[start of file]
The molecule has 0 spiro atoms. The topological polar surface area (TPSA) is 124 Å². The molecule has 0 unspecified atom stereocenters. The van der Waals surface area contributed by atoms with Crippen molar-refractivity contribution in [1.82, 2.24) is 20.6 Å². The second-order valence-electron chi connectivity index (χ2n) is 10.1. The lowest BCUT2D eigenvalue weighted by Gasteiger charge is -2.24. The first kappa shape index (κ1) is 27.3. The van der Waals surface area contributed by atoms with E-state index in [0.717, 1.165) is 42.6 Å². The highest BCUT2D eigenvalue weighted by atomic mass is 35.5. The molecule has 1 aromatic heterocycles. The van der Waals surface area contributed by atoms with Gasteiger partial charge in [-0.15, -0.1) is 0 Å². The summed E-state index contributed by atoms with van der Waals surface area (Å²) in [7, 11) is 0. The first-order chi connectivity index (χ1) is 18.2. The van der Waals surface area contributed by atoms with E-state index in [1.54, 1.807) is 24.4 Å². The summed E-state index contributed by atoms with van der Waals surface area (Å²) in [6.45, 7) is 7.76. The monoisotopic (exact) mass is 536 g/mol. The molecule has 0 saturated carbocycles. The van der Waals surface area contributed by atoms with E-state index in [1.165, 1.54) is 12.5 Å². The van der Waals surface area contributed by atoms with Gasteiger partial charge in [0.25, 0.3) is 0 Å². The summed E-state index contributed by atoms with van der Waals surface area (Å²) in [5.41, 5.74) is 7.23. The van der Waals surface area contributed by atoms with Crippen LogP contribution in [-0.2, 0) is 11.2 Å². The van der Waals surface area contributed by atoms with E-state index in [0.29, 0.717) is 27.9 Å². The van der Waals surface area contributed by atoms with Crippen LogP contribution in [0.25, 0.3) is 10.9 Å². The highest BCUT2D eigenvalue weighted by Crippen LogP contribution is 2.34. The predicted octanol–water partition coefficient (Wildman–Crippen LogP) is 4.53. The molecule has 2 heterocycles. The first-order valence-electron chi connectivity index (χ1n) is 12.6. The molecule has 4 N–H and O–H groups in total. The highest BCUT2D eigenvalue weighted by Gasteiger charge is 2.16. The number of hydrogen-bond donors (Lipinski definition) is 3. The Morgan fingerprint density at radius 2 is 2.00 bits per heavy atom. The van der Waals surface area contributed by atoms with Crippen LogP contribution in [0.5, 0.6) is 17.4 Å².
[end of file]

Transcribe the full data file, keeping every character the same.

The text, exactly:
The molecule has 0 spiro atoms. The topological polar surface area (TPSA) is 124 Å². The molecule has 0 unspecified atom stereocenters. The van der Waals surface area contributed by atoms with Crippen molar-refractivity contribution in [1.82, 2.24) is 20.6 Å². The second-order valence-electron chi connectivity index (χ2n) is 10.1. The lowest BCUT2D eigenvalue weighted by Gasteiger charge is -2.24. The first kappa shape index (κ1) is 27.3. The van der Waals surface area contributed by atoms with E-state index in [0.717, 1.165) is 42.6 Å². The highest BCUT2D eigenvalue weighted by atomic mass is 35.5. The molecule has 1 aromatic heterocycles. The van der Waals surface area contributed by atoms with Gasteiger partial charge in [-0.15, -0.1) is 0 Å². The summed E-state index contributed by atoms with van der Waals surface area (Å²) in [7, 11) is 0. The first-order chi connectivity index (χ1) is 18.2. The van der Waals surface area contributed by atoms with E-state index in [1.54, 1.807) is 24.4 Å². The summed E-state index contributed by atoms with van der Waals surface area (Å²) in [6.45, 7) is 7.76. The monoisotopic (exact) mass is 536 g/mol. The molecule has 0 saturated carbocycles. The van der Waals surface area contributed by atoms with E-state index in [1.165, 1.54) is 12.5 Å². The van der Waals surface area contributed by atoms with Gasteiger partial charge in [0.25, 0.3) is 0 Å². The summed E-state index contributed by atoms with van der Waals surface area (Å²) in [5.41, 5.74) is 7.23. The van der Waals surface area contributed by atoms with Crippen LogP contribution in [-0.2, 0) is 11.2 Å². The van der Waals surface area contributed by atoms with E-state index in [0.29, 0.717) is 27.9 Å². The van der Waals surface area contributed by atoms with Crippen LogP contribution in [0.25, 0.3) is 10.9 Å². The highest BCUT2D eigenvalue weighted by Crippen LogP contribution is 2.34. The predicted octanol–water partition coefficient (Wildman–Crippen LogP) is 4.53. The molecule has 2 heterocycles. The first-order valence-electron chi connectivity index (χ1n) is 12.6. The molecule has 4 N–H and O–H groups in total. The highest BCUT2D eigenvalue weighted by Gasteiger charge is 2.16. The number of hydrogen-bond donors (Lipinski definition) is 3. The Morgan fingerprint density at radius 2 is 2.00 bits per heavy atom. The van der Waals surface area contributed by atoms with Crippen LogP contribution in [0.5, 0.6) is 17.4 Å².